“Please forgive me for anything I did wrong today. Please forgive me for what I did do that I wasn’t supposed to do and for what I didn’t do that I was supposed to do.”
I wish I were home. I wish I were alone in my bedroom, with the door closed. I’d be able to close my eyes or bury my face into my pile of stuffed animals, be alone with the whirl of prayers in my head.
“Please forgive me for not being happy where I am. Please forgive me for not focusing on you.”
I’m on the van that is carrying me home from school. I have to keep my eyes open so that the other riders won’t know that I’m praying. Everybody is so noisy. I can’t keep the rhythm of the prayer going.
“Please forgive me, Lord. Please forgive me for everything I’ve done wrong. Please forgive me for the mean thought I just had about the kids in the back of the van. Please bless them. Please bless them. Please forgive me for all my sins.”
Those were my prayers when I was a teenager, when I kept the journals that I wrote about in my last post.
I don’t pray like that anymore. I don’t feel like I’m physically straining to get the prayers right anymore.
I’m not all better. But I have begun to understand.
Late last night, or early this morning, as I got ready for bed, I knew I was too keyed up to fall asleep right away. My husband was still up, in another room. I sat in the dark on top of the bed and meditated.
When I meditate, I concentrate on the sounds around me. Starting out, I hear the larger sounds, the furnace running, perhaps, or the train passing through town.
But as I continue to listen, I hear the smaller sounds. The faint tick of something rolling around in the dryer in the basement, in the load I put in before bed. Or one of the cats munching a midnight snack.
Last night, as thoughts distracted me, I pictured myself apart from my thoughts. I pictured my hand holding a globe, with the thoughts swirling around in it, in pictures. I tried to be that Impartial Spectator that Dr. Jeffrey Schwartz writes about in “Brain Lock.”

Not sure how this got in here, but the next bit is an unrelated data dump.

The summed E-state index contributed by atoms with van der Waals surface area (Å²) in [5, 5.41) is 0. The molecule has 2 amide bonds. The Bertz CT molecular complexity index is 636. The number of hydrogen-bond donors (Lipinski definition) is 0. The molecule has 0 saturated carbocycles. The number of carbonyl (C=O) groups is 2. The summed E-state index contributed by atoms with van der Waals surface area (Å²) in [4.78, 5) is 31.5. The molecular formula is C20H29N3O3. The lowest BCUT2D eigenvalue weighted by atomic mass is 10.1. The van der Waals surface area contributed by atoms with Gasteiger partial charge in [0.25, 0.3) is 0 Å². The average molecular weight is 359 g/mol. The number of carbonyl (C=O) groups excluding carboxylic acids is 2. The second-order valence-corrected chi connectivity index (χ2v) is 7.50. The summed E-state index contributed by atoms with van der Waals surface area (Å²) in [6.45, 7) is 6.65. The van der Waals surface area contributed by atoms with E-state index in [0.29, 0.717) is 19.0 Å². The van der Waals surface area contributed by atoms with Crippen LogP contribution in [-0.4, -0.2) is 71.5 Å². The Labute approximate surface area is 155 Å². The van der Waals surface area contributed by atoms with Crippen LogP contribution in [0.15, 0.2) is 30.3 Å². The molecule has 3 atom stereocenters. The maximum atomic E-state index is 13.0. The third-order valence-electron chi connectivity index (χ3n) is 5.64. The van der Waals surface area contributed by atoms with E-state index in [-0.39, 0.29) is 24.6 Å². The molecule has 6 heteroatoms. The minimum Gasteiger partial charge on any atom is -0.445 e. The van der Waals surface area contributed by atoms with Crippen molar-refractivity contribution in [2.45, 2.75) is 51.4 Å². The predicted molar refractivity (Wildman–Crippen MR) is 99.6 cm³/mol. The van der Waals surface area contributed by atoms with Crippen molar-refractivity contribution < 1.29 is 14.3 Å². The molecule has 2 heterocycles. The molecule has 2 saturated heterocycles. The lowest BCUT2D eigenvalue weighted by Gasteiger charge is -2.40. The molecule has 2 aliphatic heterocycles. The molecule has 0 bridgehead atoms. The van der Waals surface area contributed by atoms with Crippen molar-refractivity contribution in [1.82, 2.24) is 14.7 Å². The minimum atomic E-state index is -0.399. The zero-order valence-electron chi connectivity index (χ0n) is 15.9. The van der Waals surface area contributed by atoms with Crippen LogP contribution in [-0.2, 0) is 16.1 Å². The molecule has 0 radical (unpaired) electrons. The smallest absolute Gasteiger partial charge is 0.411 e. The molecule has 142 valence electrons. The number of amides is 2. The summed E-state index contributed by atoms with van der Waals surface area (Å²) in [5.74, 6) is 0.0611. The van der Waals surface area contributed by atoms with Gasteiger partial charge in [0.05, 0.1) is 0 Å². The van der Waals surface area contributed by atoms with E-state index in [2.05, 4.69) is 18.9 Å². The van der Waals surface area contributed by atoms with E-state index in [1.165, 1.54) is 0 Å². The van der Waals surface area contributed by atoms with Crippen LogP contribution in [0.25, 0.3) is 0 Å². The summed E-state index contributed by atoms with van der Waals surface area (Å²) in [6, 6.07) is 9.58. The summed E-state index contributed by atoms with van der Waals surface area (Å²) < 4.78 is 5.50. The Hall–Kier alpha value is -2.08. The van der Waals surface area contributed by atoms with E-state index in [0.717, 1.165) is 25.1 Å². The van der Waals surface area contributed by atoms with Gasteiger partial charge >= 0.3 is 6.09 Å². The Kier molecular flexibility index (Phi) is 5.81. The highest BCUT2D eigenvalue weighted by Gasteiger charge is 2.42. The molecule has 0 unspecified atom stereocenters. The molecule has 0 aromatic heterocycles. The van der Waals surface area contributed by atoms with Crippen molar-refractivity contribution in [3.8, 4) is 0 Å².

My thoughts slowed down. I felt calmer. I felt like my mind was empty enough to go to sleep.
I put my head down on the pillow. But my mind wasn’t empty enough, after all.
I don’t remember now what I was thinking. I don’t even remember what I prayed, but I prayed one of the “spurt prayers,” something like, forgive me, God, or help her, God, or oh, Lord, be with him.
They’re not real prayers. They’re not directed at God. They’re compulsive chants. They make me anxious, restless. They’re meaningless, but necessary to quell . . . what?
I wanted to think. I wanted to answer the question. Why did I feel like I had to pray like this?
I’m beginning to understand that it’s because somehow I don’t believe that I will live a good life, in the care of the grace of God, that my loved ones will be safe and well, unless I think these meaningless chants.
It’s not for my salvation from an eternal hell. It’s to build some kind of shield against all that might hurt my family and me.
Somehow, I don’t believe God can take care of it all, that nature will run its course, that life will happen. Somehow, I believe I can control it all with my compulsive thoughts in the form of prayers.
I’ve been working on that shield for most of my life, and it hasn’t done anyone any good.
I feel like I had a brief moment of insight last night. Perhaps it came because of the stillness and quiet that I experienced during meditation.
It’s time for me to work on refocusing, on letting go of the imaginary shield. Do you have any ideas on how to do this? How do you deal with OCD when it’s all happening in your thoughts?